Uber and other ride-sharing companies have been in the news lately as they begin to challenge their classification as independent contractors. Unlike employees, independent contractors are ineligible for minimum wage, overtime, worker’s compensation insurance, and cannot unionize.
Beginning in June 2014, Uber drivers signed an agreement waiving their rights to participate in a class action, yet drivers recently filed a class action lawsuit in California claiming they should be classified as employees and thus permitted to unionize. The judge decided that those who signed Uber’s arbitration agreement could not participate in the suit, leaving only 15,000 of the estimated 160,000 California drivers eligible to join the suit.
As most crafty plaintiff employment attorneys are doing now, the attorney representing the Uber drivers filed charges with the National Labor Relations Board alleging that the arbitration agreement violates the National Labor Relations Act. Since 2012, the Board has consistently ruled that arbitration agreements requiring workers to waive their right to participate in class actions are illegal and unenforceable. However, federal courts that have ruled on the issue have disagreed with the Board and have permitted these agreements. The Ninth Circuit Court of Appeals, which covers California, has not made a ruling—yet.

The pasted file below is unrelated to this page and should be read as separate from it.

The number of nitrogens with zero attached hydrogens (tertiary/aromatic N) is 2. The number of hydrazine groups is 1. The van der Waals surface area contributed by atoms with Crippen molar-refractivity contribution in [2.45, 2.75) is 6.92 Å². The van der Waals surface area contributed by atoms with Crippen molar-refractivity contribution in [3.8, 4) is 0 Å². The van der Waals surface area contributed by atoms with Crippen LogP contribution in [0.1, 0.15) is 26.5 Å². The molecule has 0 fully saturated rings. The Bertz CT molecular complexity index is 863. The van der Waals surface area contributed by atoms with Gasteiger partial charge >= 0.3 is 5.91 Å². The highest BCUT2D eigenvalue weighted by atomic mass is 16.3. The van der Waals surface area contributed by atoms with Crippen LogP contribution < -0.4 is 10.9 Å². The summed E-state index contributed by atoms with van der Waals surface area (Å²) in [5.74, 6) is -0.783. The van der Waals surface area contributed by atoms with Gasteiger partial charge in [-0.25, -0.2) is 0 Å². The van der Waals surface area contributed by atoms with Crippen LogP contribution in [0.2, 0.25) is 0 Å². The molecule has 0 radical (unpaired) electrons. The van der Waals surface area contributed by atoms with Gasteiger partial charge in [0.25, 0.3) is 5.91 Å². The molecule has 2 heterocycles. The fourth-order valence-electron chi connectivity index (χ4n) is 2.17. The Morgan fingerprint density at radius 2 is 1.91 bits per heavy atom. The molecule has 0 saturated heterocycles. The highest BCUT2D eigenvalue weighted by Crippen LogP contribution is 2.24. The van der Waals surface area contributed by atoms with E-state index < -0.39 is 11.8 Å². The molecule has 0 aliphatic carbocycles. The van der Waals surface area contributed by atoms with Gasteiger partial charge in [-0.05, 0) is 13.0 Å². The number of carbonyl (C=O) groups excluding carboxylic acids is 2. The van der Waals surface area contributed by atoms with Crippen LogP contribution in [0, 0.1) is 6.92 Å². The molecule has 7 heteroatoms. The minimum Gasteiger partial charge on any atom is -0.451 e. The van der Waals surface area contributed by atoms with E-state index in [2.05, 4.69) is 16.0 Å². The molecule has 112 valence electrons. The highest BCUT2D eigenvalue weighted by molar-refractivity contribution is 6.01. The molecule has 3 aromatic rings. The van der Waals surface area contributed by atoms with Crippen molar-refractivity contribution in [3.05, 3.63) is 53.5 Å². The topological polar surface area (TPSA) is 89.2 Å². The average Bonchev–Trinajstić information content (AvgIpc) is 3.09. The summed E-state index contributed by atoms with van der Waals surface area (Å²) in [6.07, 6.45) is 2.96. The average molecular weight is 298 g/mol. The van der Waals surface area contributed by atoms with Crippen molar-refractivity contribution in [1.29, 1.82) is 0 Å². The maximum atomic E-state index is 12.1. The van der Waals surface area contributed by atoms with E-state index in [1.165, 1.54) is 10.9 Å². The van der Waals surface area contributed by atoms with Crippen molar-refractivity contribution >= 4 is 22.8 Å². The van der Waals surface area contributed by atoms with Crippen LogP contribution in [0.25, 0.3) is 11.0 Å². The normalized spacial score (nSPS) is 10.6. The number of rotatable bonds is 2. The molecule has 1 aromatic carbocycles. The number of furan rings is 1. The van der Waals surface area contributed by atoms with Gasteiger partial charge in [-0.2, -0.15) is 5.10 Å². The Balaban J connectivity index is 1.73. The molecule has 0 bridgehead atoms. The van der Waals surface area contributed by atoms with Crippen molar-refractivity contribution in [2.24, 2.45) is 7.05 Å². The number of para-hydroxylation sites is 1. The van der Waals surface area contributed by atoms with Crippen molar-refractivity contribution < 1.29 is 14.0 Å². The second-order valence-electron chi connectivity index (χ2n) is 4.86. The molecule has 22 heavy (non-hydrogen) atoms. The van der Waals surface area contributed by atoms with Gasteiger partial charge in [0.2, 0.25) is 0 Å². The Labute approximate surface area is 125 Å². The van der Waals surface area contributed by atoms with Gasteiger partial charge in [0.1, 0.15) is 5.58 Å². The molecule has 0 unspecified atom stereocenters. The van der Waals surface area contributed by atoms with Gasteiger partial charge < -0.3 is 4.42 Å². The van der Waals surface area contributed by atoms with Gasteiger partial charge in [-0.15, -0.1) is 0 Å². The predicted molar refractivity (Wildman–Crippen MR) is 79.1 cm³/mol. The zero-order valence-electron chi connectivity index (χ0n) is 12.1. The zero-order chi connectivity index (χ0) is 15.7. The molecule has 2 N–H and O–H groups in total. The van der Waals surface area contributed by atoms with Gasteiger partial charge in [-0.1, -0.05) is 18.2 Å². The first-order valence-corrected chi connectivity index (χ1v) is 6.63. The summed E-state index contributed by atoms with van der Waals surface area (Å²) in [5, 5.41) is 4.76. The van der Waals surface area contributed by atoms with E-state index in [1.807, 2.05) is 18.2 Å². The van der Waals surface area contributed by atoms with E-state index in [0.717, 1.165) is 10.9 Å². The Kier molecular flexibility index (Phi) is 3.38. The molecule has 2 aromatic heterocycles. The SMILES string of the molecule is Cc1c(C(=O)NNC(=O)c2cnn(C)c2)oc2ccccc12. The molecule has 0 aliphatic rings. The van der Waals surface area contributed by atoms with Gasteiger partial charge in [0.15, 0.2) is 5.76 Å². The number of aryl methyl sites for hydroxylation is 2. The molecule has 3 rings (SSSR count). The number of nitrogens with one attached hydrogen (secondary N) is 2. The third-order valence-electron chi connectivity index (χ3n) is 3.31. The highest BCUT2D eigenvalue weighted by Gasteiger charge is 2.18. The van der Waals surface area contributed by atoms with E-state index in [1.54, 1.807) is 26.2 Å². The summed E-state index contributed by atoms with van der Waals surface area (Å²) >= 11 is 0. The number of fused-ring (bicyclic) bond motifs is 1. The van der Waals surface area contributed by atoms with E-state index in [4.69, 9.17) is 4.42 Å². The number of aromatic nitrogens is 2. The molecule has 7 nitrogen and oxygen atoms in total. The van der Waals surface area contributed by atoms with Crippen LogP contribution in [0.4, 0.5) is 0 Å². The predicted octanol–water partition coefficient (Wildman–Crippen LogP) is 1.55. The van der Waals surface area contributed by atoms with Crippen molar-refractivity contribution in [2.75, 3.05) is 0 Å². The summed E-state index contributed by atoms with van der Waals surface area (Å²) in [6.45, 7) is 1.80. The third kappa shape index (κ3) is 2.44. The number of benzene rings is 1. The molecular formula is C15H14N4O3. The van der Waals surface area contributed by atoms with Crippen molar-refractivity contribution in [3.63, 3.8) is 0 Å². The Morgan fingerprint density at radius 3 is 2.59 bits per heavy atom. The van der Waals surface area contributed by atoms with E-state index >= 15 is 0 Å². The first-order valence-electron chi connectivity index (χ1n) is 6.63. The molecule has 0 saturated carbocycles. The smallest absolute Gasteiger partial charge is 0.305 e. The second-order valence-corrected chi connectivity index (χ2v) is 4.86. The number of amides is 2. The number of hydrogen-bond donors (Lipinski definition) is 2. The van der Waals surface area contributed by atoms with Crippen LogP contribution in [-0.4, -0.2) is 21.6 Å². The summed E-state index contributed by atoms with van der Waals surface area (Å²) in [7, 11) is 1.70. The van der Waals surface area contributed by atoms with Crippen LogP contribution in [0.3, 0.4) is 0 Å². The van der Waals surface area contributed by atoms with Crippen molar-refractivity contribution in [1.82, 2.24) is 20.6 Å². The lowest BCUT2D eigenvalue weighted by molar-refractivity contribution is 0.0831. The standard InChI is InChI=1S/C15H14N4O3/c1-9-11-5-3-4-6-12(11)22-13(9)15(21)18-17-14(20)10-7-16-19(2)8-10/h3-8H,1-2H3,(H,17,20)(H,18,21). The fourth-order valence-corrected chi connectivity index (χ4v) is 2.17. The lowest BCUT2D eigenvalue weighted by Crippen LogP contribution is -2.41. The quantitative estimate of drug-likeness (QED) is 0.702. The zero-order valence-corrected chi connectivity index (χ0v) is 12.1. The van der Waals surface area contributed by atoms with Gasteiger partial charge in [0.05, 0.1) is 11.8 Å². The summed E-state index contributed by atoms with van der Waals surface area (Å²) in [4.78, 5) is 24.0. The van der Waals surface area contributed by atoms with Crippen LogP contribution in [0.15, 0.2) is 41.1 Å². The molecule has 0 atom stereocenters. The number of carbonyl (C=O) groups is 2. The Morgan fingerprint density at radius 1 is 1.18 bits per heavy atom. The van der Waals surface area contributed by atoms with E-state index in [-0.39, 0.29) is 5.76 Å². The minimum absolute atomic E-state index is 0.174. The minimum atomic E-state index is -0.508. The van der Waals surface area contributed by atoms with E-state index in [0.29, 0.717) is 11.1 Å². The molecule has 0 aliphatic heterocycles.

The Uber drivers, and the Teamsters who have been trying to organize them, hope that the Board will find the arbitration agreement unlawful and that the judge will allow the excluded drivers back into the class. We will be watching this case closely to see if the Board continues to find these arbitration agreements unlawful.